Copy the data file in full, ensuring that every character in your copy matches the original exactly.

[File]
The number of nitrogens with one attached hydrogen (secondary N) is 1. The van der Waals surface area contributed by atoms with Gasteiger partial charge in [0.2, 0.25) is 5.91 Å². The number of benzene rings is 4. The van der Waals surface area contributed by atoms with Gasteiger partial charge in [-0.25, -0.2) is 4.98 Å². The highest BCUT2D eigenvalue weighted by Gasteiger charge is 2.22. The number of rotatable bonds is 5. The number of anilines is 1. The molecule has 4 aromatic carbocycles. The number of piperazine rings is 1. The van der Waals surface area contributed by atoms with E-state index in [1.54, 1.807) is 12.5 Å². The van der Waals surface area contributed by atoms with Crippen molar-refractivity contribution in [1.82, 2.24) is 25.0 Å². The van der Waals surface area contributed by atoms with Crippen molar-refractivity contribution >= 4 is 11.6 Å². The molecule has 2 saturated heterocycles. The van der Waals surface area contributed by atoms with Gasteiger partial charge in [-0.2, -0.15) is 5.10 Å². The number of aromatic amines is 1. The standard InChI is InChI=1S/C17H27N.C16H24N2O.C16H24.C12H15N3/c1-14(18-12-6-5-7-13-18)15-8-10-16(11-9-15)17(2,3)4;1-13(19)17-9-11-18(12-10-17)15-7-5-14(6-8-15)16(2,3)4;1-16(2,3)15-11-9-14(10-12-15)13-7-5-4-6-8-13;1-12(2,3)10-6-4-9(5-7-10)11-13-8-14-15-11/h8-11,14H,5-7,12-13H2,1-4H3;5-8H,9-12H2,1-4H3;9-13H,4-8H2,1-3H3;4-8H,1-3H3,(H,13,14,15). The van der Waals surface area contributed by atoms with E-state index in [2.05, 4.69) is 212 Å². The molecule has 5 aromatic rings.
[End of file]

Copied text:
The number of nitrogens with one attached hydrogen (secondary N) is 1. The van der Waals surface area contributed by atoms with Gasteiger partial charge in [0.2, 0.25) is 5.91 Å². The number of benzene rings is 4. The van der Waals surface area contributed by atoms with Gasteiger partial charge in [-0.25, -0.2) is 4.98 Å². The highest BCUT2D eigenvalue weighted by Gasteiger charge is 2.22. The number of rotatable bonds is 5. The number of anilines is 1. The molecule has 4 aromatic carbocycles. The number of piperazine rings is 1. The van der Waals surface area contributed by atoms with E-state index in [1.54, 1.807) is 12.5 Å². The van der Waals surface area contributed by atoms with Crippen molar-refractivity contribution in [1.82, 2.24) is 25.0 Å². The van der Waals surface area contributed by atoms with Crippen molar-refractivity contribution >= 4 is 11.6 Å². The molecule has 2 saturated heterocycles. The van der Waals surface area contributed by atoms with Gasteiger partial charge in [-0.2, -0.15) is 5.10 Å². The number of aromatic amines is 1. The standard InChI is InChI=1S/C17H27N.C16H24N2O.C16H24.C12H15N3/c1-14(18-12-6-5-7-13-18)15-8-10-16(11-9-15)17(2,3)4;1-13(19)17-9-11-18(12-10-17)15-7-5-14(6-8-15)16(2,3)4;1-16(2,3)15-11-9-14(10-12-15)13-7-5-4-6-8-13;1-12(2,3)10-6-4-9(5-7-10)11-13-8-14-15-11/h8-11,14H,5-7,12-13H2,1-4H3;5-8H,9-12H2,1-4H3;9-13H,4-8H2,1-3H3;4-8H,1-3H3,(H,13,14,15). The van der Waals surface area contributed by atoms with E-state index in [2.05, 4.69) is 212 Å². The molecule has 5 aromatic rings.